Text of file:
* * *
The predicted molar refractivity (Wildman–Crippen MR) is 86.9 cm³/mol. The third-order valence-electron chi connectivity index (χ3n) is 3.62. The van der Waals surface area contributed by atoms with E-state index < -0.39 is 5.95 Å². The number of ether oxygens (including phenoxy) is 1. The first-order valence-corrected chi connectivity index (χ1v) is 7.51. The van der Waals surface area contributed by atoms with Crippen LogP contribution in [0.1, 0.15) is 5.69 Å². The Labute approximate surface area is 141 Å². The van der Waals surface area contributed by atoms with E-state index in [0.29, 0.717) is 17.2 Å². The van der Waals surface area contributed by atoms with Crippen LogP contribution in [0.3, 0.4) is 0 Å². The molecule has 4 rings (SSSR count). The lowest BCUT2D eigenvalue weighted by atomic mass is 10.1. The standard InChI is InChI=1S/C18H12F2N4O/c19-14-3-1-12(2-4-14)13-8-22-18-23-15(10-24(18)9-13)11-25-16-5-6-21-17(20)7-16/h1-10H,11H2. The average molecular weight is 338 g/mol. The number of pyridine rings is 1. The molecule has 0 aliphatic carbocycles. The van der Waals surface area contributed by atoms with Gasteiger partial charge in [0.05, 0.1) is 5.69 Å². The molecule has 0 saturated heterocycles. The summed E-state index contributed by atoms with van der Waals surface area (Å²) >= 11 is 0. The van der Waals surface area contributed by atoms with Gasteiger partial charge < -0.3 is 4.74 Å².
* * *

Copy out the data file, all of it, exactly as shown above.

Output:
The predicted molar refractivity (Wildman–Crippen MR) is 86.9 cm³/mol. The third-order valence-electron chi connectivity index (χ3n) is 3.62. The van der Waals surface area contributed by atoms with E-state index < -0.39 is 5.95 Å². The number of ether oxygens (including phenoxy) is 1. The first-order valence-corrected chi connectivity index (χ1v) is 7.51. The van der Waals surface area contributed by atoms with Crippen LogP contribution in [0.1, 0.15) is 5.69 Å². The Labute approximate surface area is 141 Å². The van der Waals surface area contributed by atoms with E-state index in [0.29, 0.717) is 17.2 Å². The van der Waals surface area contributed by atoms with Crippen LogP contribution in [0.3, 0.4) is 0 Å². The molecule has 4 rings (SSSR count). The lowest BCUT2D eigenvalue weighted by atomic mass is 10.1. The standard InChI is InChI=1S/C18H12F2N4O/c19-14-3-1-12(2-4-14)13-8-22-18-23-15(10-24(18)9-13)11-25-16-5-6-21-17(20)7-16/h1-10H,11H2. The average molecular weight is 338 g/mol. The number of pyridine rings is 1. The molecule has 0 aliphatic carbocycles. The van der Waals surface area contributed by atoms with Gasteiger partial charge in [0.05, 0.1) is 5.69 Å². The molecule has 0 saturated heterocycles. The summed E-state index contributed by atoms with van der Waals surface area (Å²) >= 11 is 0. The van der Waals surface area contributed by atoms with Gasteiger partial charge < -0.3 is 4.74 Å².